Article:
Zakes Mda has become one of South Africa’s most beloved writers. After decades as a successful playwright, he launched his career as a novelist with Ways of Dying in 1995.
His other works include The Heart of Redness, Black Diamond, Cion, She Plays with the Darkness and the memoir Sometimes There Is a Void. Mda has won many awards, including the Sunday Times Fiction prize (twice), the M-Net Book Prize and the Commonwealth Writers’ Prize.
His latest novel, Wayfarers’ Hymns (Penguin), focuses on famo music, born in the drinking dens of migrant mineworkers in Lesotho, tracing the story of Kheleke, a wandering musician, and his sister Moliehi. Toloki, the professional mourner from Ways of Dying, reappears in this book, which also dals with the famo gangs and the battle for control of the illegal mines.
Here he answers some questions about his work.
How would you describe your writing style?
Like most writers I have many writing styles, depending on the form and content of what I am writing. The genre also counts. However, I do not describe my writing style. I leave that to the readers, critics, and scholars. Mine is to tell the story, theirs is to analyse and critique it, which will include discussion of style.
What would your day-to-day writing routine look like?
I don’t have a routine. I do what comes naturally each day. I wake up one morning and there is a song in my heart, I write a song. Or I wake up and feel like painting a picture, I do so. Same applies to writing a novel or a play or a film script. It just depends what I feel on any given day.
You were a student at Ohio University in the United States, and then returned as a professor of creative writing; a full circle. What are some of your fondest memories of being a South African student in America? How has your experience changed being a professor on the other side of the lecture?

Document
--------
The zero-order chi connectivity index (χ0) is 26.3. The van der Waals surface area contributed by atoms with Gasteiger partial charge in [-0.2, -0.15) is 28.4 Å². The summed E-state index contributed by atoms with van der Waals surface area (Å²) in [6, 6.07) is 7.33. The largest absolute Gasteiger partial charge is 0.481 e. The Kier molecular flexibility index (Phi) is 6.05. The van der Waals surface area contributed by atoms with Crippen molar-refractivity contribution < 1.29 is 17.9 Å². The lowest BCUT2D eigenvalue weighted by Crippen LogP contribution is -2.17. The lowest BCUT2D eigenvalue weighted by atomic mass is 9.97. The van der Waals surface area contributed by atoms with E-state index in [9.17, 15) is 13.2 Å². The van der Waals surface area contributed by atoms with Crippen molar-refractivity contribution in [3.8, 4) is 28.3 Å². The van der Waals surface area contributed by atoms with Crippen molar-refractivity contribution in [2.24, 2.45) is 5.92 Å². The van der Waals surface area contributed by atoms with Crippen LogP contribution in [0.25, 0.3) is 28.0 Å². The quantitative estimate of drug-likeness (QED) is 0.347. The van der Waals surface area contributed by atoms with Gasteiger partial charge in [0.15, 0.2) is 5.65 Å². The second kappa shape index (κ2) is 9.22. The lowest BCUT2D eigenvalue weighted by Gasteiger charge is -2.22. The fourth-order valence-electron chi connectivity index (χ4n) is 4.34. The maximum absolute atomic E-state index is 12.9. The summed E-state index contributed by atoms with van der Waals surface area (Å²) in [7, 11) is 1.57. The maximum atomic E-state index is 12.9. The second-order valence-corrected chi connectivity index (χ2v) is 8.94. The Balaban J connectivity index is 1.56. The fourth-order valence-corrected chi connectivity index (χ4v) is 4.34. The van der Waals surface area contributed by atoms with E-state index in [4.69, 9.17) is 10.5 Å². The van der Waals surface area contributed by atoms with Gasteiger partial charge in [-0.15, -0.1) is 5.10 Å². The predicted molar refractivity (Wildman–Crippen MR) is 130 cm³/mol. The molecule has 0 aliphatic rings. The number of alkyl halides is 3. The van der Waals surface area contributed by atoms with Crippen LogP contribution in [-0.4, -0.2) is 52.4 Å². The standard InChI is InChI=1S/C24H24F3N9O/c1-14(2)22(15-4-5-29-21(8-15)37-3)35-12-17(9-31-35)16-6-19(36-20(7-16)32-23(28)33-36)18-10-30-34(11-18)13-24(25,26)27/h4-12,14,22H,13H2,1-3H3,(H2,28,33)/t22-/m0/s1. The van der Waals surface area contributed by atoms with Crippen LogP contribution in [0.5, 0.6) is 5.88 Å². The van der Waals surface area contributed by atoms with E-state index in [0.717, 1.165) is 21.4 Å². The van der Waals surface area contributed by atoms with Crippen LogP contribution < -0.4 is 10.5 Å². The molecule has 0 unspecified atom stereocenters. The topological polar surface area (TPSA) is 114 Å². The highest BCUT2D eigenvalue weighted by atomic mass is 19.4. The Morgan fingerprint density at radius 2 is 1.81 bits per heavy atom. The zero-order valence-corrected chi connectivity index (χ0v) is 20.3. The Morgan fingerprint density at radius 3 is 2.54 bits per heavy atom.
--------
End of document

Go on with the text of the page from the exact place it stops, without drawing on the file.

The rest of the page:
The experience of being a student was much more pleasant than that of being a professor. For one thing, when I was a student at Ohio University, there were many other students from South Africa, Botswana, Zimbabwe and other African countries. We were a community and had lots of fun, getting drunk and being wild. As a professor, of course, it is a different world. One has to behave in a decent manner and have some modicum of dignity.
Covid-19 presented a golden time for many authors to sit down and write. Was it like that for you?
Yes, Covid-19 presented me with many opportunities, even though it destroyed others. At least two movies I was involved in and were scheduled to be shot in 2020 had to be cancelled, or, hopefully, postponed. Production companies that had optioned my novel The Zulus of New York both for TV series and musical stage play also cancelled. My overseas tours were cancelled as well. So, I lost a lot of livelihood. But Covid-19 presented other opportunities. For instances during that lockdown period I could not travel. I therefore painted a lot, composed a lot of music and wrote a lot of fiction. I completed two books; namely a novel titled Wayfarers’ Hymns, and a historical fiction book for young adults titled Arola: A Journey into 10 Ancient African Civilizations. I also completed a libretto titled King Mamani, which I am currently negotiating to have produced in Cape Town.
How and what do you think we are going to be reading post-pandemic?
There’ll always be stories to tell and to read. I hope not all of them are about the pandemic.
This interview is taken from Season’s Readings, the Exclusive Books list of the bookseller’s recommendations for the holidays. Season’s Readings is available at branches of Exclusive Books, or can be seen online. Books on this list offer double points for Fanatics Members if bought between now and 31 December.